lørdag 24. mai 2008

Helt kretsmester!

Jeg fikk sølvmerket i friidrett når jeg gikk i 5. klasse. Etter det har jeg drømt om pokal. Eller medalje. Ærlig fortjent. Fluefiske, isfiske, samme hvilken idrett, bare jeg får pokal. Nå sitter jeg stolt som en hane med gullmedalje på brystet.

Marie og jeg stilte i kretsmesterskapet i 3000 meter terreng idag. Er ikke helt sikker på hvilken krets, men løpet gikk langt inne i skogen trolig nærme Kvitseid. Vi møttes bak en gran. 20 mennesker ink funksjonærer.

På baksiden av gullmedaljen står det kretsmester veteran, Norges friidrettsforbund. Den er vakker. Tung. Skinner blankt. Ikke nok med det. Jeg fikk pokal åsså.

Jada. Jeg var eneste deltaker i klasse 40-45.

Jeg anbefaler alle å finne et øde sted og stille opp i kretsmesterskap. Men ligg unna Telemark. Telemark er mitt.

mandag 12. mai 2008

History of Norseman Xtreme Triathlon (Norseman historietime)

Triathlon was an almost dead sport in Norway at the end of the 1990’s. Only 9 Norwegians did a long-distance triathlon in the year 2000. In July 2001, Paal Hårek Stranheim (Hårek) and Bent Olav Olsen (later the founder of Oslofjord Triatlon, the largest triathlon-club in Norway), discussed what could be done to make the sport grow again.

Bent wanted to start this wonderful club only for triathletes. Hårek wanted to invent a unique competition. Hårek described the outline at email during this day. Bent did not fancy it too much, because “he would never get fit enough to do such a race”. This was how Hårek described the idea:

“I want to create a completely different race, make it a journey through the most beautiful nature of Norway, let the experience be more important than the finish time, and let the participants share their experience with family and friends as their own support. Let the race end at the top of a mountain, that way it will be the hardest ironman-distance on earth. The idea is that since Norway have almost none active triathletes, we will need to create a race that attracts German triathletes first, and then Norwegians will discover that they are missing a great opportunity to have fun.”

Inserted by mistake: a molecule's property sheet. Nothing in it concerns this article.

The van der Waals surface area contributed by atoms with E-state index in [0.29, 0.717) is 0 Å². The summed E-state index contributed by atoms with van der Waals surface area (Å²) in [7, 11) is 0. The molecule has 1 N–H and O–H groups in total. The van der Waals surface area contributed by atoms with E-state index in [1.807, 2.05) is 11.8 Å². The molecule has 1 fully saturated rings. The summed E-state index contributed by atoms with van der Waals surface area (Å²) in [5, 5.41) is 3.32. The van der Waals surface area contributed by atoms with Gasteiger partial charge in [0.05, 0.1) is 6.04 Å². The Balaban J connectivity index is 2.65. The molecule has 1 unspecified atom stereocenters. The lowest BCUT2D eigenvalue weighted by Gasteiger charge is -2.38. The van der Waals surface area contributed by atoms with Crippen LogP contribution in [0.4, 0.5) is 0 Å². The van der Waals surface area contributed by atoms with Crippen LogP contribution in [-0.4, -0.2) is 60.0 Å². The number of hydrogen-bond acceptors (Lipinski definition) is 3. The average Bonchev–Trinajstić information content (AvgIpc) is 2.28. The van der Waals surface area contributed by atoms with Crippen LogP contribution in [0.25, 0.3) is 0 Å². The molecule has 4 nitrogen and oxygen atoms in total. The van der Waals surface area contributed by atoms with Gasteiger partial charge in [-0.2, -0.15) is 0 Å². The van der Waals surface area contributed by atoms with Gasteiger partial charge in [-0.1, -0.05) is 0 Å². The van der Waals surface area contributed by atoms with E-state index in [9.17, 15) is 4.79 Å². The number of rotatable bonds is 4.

From there it was a play at the map. Mountain Gaustatoppen is the most beautiful mountain in Norway and an obvious destination. It is not too far from the fjords in western Norway. The Hardangerfjord and the little village Eidfjord soon turned up as a good option. Further north in Norway, the water is too cold for a long swim.

It took two years of planning before 21 men could jump out of the boat and into the Hardangerfjord at July 19, 2003. The organizing committee now consisted of Hårek, Hege, Guy and Fredrik. Guy Huste developed the graphics, logo, layout and web of the event. Fredrik Mandt was the handyman and testpilot, he even measured the distance at the mountain path using 10 meters of rope. Hege Hansane (Hårek’s wife at this time) was responsible for contact with participants and book keeping. As Hårek, Guy and Fredrik would do the race themselves, at race day the race direction was left to Hege, to her big surprise. She was supported by their kids, Rebekka and William, and Hårek’s sister.

We were excited that so many as 21 turned up to do the race. The start field was a wonderful group of people; half of them were new to triathlon. The water was warm, the weather was friendly and Christian Houge-Thiis won at 12 hours 48 minutes. Fredrik and Hårek were followed by national broadcasting. You can see the 5 minutes tv-report at YouTube. It gives you a good impression of the first year. The 19 that reached the mountain top were given the black t-shirts at the ceremony the day after, with the mountain in the background.

The local communities both in Eidfjord and Rjukan gave the event a warm welcome. It was. In front of these were Rolf Yngvar Jenssen in Eidfjord and Andres Setre in Rjukan. It was obvious that we had chosen the right route, for the beautiful scenery and the beauty of the people that lived at both ends of it. Almost too good to be true, the race distance was measured with the equipment of the Norwegian running association (Kondis), and the bike leg turned out to be 44 meters short and the run leg 30 meters short.

HP (Hewlett Packard) gave generous financial support during the first years of the event. There would be no Norseman today without their support.

As the first year was successful, more people came to help with the organisation.